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(Read this series from its beginning here.)
Jesus’ political and economic protest in the temple courtyard was standing up to systems that sacrifice the vulnerable: the poor widows and fatherless.
“They devour widows’ houses.” (Mark 12:40)
But a poor widow came and put in two very small copper coins, worth only a few cents. Calling his disciples to him, Jesus said, “Truly I tell you, this poor widow has put more into the treasury than all the others.” (Mark 12:42-43)
Religion that God accepts as pure and faultless is this: to look after orphans and widows in their distress. (James 1:27)
I also want to note, because some people repeatedly bring Jesus’ temple protest to my attention in an attempt to ignore Jesus’ nonviolent teachings, that Jesus’ actions in the Temple were not because of a violent fit of rage or Jesus losing his temper. His protest was premeditated, intentional, and purposeful (Mark 11:11), and it is in perfect harmony with his teachings on nonviolent resistance, even given the property damage involved.
Jesus valued people over profit and the property of the privileged and powerful. His protest shut down the economic activities of the temple that day, making it impossible for things to continue on as normal.
It reminds me of Sam Wells’ introduction to Binding the Strong Man: A Political Reading of Mark’s Story of Jesus by Ched Myers:
“The one thing everyone seems to agree on today is that there’s plenty wrong with the world. There are only two responses to this—either go and put it right yourself or, if you can’t, make life pretty uncomfortable for those who can until they do. When we take stock of our relationship with the powerful, we ask ourselves, ‘Does the shape of my life reflect my longing to see God set people free, and do I challenge those who keep others in slavery?”
Jesus was making life uncomfortable for the powerful of his day. So the gospel authors attached Jesus’ protest to the words found in Jeremiah.
“The word that came to Jeremiah from the LORD: Stand in the gate of the LORD’S house, and proclaim there this word, and say, Hear the word of the LORD, all you people of Judah, you that enter these gates to worship the LORD. Thus says the LORD of hosts, the God of Israel: Amend your ways and your doings, and let me dwell with you in this place. Do not trust in these deceptive words: ‘This is the temple of the LORD, the temple of the LORD, the temple of the LORD.’ For if you truly amend your ways and your doings, if you truly act justly one with another, if you do not oppress the foreigner, the orphan, and the widow, or shed innocent blood in this place, and if you do not go after other gods to your own hurt, THEN I will dwell with you in this place, in the land that I gave of old to your ancestors forever and ever. Will you steal, murder, commit adultery, swear falsely, make offerings to Baal, and go after other gods that you have not known, and then come and stand before me in this house, which is called by my name, and say, ‘We are safe!’—only to go on doing all these abominations? Has this house, which is called by my name, become a den of robbers in your sight?” (Jeremiah 7:9-11, emphasis added.)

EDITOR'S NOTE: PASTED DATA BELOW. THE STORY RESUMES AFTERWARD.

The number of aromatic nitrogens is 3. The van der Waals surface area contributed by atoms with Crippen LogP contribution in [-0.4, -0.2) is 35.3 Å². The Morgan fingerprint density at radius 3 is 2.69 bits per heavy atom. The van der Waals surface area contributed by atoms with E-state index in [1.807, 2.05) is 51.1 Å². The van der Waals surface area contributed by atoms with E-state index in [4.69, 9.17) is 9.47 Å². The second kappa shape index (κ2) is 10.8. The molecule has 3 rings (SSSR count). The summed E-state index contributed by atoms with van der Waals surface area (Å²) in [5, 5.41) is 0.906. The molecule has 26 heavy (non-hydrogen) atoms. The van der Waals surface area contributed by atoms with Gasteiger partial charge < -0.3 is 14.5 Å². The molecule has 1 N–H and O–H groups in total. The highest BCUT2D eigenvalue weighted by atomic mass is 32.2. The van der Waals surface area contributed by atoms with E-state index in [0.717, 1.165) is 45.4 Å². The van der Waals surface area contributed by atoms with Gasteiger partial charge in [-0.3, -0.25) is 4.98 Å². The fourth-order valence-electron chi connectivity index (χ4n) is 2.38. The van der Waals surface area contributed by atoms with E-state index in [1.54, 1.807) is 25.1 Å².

Both Jeremiah’s and Jesus’ society had grown into a system of oppression where those who were vulnerable— the foreigner, the orphan, the widow, the innocent—were sacrificed for the benefit of those in power. This also brings to mind how our working population is being sacrificed today in the name of the economy during this COVID-19 pandemic.
The Jesus story calls us away from a way of life that sacrifices foreigners, orphans, widows, and innocent victims. We’ll consider this next.